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Robert Ellis Thompson--Pioneer Professor in Social Science
James H. S. Bossard
American Journal of Sociology
Vol. 35, No. 2 (Sep., 1929), pp. 239-249
Published by: The University of Chicago Press
Stable URL: http://www.jstor.org/stable/2766125
Page Count: 11
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Instruction in social science was offered at the University of Pennsylvania as early as 1869. In 1874, a professorship of social science was created. The instructor involved in both developments was Robert Ellis Thompson. Consideration of Thompson as a pioneer professor of social science is offered by way of postcript to the history of social science, or sociology, as thus far written. As a person.-Thompson was a man of numerous intellectual attainments and contacts, of broad cultural background. As a teacher.-He had a remarkable influence over his classes, stimulating more men to the scholar's life than any other teacher at Pennsylvania in a generation. As a social scientist.- Thompson conceived of sociology as the science of social relations, insisted that such a science is possible, and urged the use of the inductive method. Society was conceived of as an organism, and there is a hint of the principle of emergence. Thompson, like Carey, whose disciple he was, is usually thought of as an economist. He was essentially a sociologist, however, even if interested in the economic salvation of society. He is significant in that he sensed the importance of social science as a legitimate field for academic instruction for the American undergraduate.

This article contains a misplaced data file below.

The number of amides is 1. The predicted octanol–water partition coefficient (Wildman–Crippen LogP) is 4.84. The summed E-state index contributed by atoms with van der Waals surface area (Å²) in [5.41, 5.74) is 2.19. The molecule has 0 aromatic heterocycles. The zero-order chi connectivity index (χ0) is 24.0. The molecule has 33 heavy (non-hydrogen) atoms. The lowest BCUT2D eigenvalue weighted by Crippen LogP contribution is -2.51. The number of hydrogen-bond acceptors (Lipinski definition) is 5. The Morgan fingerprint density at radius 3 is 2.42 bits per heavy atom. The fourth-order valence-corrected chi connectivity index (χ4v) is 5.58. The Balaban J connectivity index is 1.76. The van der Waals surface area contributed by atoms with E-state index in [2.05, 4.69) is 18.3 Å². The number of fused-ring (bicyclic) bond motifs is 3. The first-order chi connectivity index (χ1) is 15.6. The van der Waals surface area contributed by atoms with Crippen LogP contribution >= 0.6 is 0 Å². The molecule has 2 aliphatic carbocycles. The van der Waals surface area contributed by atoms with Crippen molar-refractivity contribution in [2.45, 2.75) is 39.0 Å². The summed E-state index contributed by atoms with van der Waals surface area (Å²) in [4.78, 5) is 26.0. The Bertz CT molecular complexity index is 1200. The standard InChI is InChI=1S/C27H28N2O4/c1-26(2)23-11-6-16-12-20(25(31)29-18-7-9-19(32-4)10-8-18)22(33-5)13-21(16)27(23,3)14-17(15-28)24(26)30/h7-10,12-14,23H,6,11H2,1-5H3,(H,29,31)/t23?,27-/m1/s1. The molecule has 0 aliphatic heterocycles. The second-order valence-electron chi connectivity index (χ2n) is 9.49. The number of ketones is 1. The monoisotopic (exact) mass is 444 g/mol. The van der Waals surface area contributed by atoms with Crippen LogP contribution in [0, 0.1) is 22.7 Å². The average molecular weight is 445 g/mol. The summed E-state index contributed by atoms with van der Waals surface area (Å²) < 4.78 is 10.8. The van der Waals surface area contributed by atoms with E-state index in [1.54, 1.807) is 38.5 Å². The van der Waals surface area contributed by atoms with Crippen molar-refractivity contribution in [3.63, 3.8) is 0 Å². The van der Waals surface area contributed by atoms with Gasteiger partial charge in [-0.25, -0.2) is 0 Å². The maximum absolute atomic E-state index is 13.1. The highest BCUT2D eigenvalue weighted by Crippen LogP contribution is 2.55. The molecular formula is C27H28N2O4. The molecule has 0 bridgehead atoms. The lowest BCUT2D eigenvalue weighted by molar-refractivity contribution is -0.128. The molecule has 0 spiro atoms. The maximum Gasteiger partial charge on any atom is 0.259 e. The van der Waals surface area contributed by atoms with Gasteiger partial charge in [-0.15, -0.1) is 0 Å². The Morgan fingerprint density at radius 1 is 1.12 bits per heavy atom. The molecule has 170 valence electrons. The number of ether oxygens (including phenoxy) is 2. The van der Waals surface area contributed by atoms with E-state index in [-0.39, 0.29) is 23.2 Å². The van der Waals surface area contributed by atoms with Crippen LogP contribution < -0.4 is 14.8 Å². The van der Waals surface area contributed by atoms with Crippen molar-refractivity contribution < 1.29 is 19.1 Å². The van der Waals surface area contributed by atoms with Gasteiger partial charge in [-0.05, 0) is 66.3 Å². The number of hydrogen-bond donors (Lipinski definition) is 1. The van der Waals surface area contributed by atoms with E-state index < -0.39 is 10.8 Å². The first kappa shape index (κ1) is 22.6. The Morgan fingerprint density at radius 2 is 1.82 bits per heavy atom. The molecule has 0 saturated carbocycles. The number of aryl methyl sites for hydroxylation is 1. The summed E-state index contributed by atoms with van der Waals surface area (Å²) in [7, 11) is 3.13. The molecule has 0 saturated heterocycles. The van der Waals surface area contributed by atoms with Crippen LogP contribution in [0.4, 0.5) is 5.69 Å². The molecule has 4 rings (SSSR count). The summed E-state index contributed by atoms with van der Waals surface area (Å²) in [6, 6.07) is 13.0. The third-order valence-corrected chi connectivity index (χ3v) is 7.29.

American Journal of Sociology © 1929 The University of Chicago Press